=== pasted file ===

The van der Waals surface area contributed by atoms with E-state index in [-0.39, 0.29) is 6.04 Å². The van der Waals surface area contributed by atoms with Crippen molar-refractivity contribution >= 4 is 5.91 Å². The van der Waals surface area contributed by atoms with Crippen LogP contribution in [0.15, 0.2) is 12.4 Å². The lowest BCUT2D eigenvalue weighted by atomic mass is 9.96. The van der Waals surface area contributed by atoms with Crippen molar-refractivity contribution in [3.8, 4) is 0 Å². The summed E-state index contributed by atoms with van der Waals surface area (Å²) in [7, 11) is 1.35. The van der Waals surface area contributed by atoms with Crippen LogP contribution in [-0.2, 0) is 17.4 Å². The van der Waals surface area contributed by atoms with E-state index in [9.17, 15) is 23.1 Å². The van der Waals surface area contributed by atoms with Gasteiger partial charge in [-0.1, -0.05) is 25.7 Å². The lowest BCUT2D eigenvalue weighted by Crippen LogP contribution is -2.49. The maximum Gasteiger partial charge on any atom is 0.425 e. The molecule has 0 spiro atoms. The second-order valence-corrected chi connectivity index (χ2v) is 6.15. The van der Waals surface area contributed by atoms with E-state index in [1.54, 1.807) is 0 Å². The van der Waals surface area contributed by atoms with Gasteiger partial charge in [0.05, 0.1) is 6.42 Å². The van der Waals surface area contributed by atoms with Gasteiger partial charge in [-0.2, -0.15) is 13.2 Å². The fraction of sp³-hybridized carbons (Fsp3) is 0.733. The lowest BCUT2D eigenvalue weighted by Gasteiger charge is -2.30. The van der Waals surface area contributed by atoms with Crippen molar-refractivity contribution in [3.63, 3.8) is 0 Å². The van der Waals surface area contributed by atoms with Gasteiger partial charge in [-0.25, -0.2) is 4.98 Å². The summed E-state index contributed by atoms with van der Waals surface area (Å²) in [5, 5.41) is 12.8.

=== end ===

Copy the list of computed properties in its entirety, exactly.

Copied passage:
The van der Waals surface area contributed by atoms with E-state index in [-0.39, 0.29) is 6.04 Å². The van der Waals surface area contributed by atoms with Crippen molar-refractivity contribution >= 4 is 5.91 Å². The van der Waals surface area contributed by atoms with Crippen LogP contribution in [0.15, 0.2) is 12.4 Å². The lowest BCUT2D eigenvalue weighted by atomic mass is 9.96. The van der Waals surface area contributed by atoms with Crippen molar-refractivity contribution in [3.8, 4) is 0 Å². The summed E-state index contributed by atoms with van der Waals surface area (Å²) in [7, 11) is 1.35. The van der Waals surface area contributed by atoms with Crippen LogP contribution in [-0.2, 0) is 17.4 Å². The van der Waals surface area contributed by atoms with E-state index in [9.17, 15) is 23.1 Å². The van der Waals surface area contributed by atoms with Gasteiger partial charge in [-0.1, -0.05) is 25.7 Å². The lowest BCUT2D eigenvalue weighted by Crippen LogP contribution is -2.49. The maximum Gasteiger partial charge on any atom is 0.425 e. The molecule has 0 spiro atoms. The second-order valence-corrected chi connectivity index (χ2v) is 6.15. The van der Waals surface area contributed by atoms with E-state index in [1.54, 1.807) is 0 Å². The van der Waals surface area contributed by atoms with Gasteiger partial charge in [0.05, 0.1) is 6.42 Å². The van der Waals surface area contributed by atoms with Gasteiger partial charge in [-0.2, -0.15) is 13.2 Å². The fraction of sp³-hybridized carbons (Fsp3) is 0.733. The lowest BCUT2D eigenvalue weighted by Gasteiger charge is -2.30. The van der Waals surface area contributed by atoms with Crippen molar-refractivity contribution in [3.63, 3.8) is 0 Å². The van der Waals surface area contributed by atoms with Gasteiger partial charge in [-0.25, -0.2) is 4.98 Å². The summed E-state index contributed by atoms with van der Waals surface area (Å²) in [5, 5.41) is 12.8.